Description: What does it mean to write from the center? In Indianapolis, the Crossroads of America, we’ll consider the many facets of “center:” the position and perspective a writer takes, how place and geography influence written works, and the core self that the writing process engages, to name a few. We’ll also explore “crossroads moments:” the point of no return in a poem, story, or essay, and the lived experiences that may have influenced that moment. This session intends to highlight Indiana writers and writing, offering conference goers an opportunity to interact with practicing writers who are actively writing and participating in literature-based community events throughout Indianapolis and the state of Indiana. The audience will be invited to participate in the conversation, to deepen the connections forged around the idea of “the center.” Panelists: Sarah Layden, Indiana University-Purdue University Indianapolis; Callista Buchen, Franklin College; Maurice Broaddus, independent author; Terry Kirts, Indiana University-Purdue University Indianapolis

Indianapolis is the place that I’ve called home since I was ten years old. I set most of my stories here. The theme of identity is common in much of my work and Indianapolis is where my roots are, my social network, my community, all the things that are pieces of my identity. So I feel like I am constantly interrogating the idea of what home means.

A few years ago, not long after my novella, Buffalo Soldier, sold in 2015, I began thinking about what I wanted to do with the rest of my life. I was in a sales job, in my early 40s, but I had given myself permission to dream about possibilities for my life. I wanted to make a difference. I wanted to make my community a better place. I wanted to make my world a better place, leave a legacy worthy of my children.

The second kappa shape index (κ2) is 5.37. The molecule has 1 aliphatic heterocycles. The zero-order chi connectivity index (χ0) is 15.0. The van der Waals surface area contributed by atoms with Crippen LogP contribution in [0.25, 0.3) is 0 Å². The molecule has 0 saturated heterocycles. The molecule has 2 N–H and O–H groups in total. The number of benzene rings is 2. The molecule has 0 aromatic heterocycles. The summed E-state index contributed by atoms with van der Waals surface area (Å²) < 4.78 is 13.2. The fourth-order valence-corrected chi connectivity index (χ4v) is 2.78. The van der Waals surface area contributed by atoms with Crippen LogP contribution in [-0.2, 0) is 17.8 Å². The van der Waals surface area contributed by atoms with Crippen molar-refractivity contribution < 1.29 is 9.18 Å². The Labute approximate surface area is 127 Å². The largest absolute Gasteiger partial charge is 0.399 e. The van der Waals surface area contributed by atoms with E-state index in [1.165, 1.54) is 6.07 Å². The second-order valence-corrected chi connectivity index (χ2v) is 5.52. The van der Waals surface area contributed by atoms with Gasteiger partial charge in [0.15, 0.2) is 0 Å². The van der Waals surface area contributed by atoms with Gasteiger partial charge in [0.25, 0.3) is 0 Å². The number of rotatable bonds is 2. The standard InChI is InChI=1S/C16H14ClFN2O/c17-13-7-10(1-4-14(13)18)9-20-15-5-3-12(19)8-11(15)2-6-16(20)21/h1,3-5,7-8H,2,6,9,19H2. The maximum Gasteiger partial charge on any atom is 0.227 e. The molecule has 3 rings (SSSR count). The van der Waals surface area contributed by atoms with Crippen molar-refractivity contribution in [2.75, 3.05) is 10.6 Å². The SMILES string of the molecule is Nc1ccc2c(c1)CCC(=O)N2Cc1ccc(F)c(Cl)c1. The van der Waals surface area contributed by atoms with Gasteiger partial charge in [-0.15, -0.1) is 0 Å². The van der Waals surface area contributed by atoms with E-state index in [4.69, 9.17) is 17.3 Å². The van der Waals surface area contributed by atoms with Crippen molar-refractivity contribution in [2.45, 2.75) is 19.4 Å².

But I’m just a writer.

I was talking about making a major leap from my job to re-create my life with purpose and intentionality, but the only recent thing on my resume, my main skillset, was being a writer. I had no idea how to go about leveraging my gift for the benefit of community, no idea what a possible job or future could look like—and mind you, none of this process made my wife, mother of my two children, nervous at all—so I did what I always do when I’m unsure about things.

I wrote.

The Learning Tree – learn your neighbors

At the same time, I was looking at what kind of art-based work was going on in my community. a journey that first landed me with the grassroots organization, The Learning Tree. The Learning Tree has been doing community building work in the United Northwest Area (UNWA) neighborhood since 2010. When I joined in 2016, one of the projects we did was called the Portfolios of Joy. I would go and learn the gifts and talents of the neighbors. What were they passionate about? What moved them to get out of bed in the morning? What skills could they teach to someone else in the community?  And I would talk to other neighbors to see how they saw each other. When I was done, I would compile the stories of the neighbors.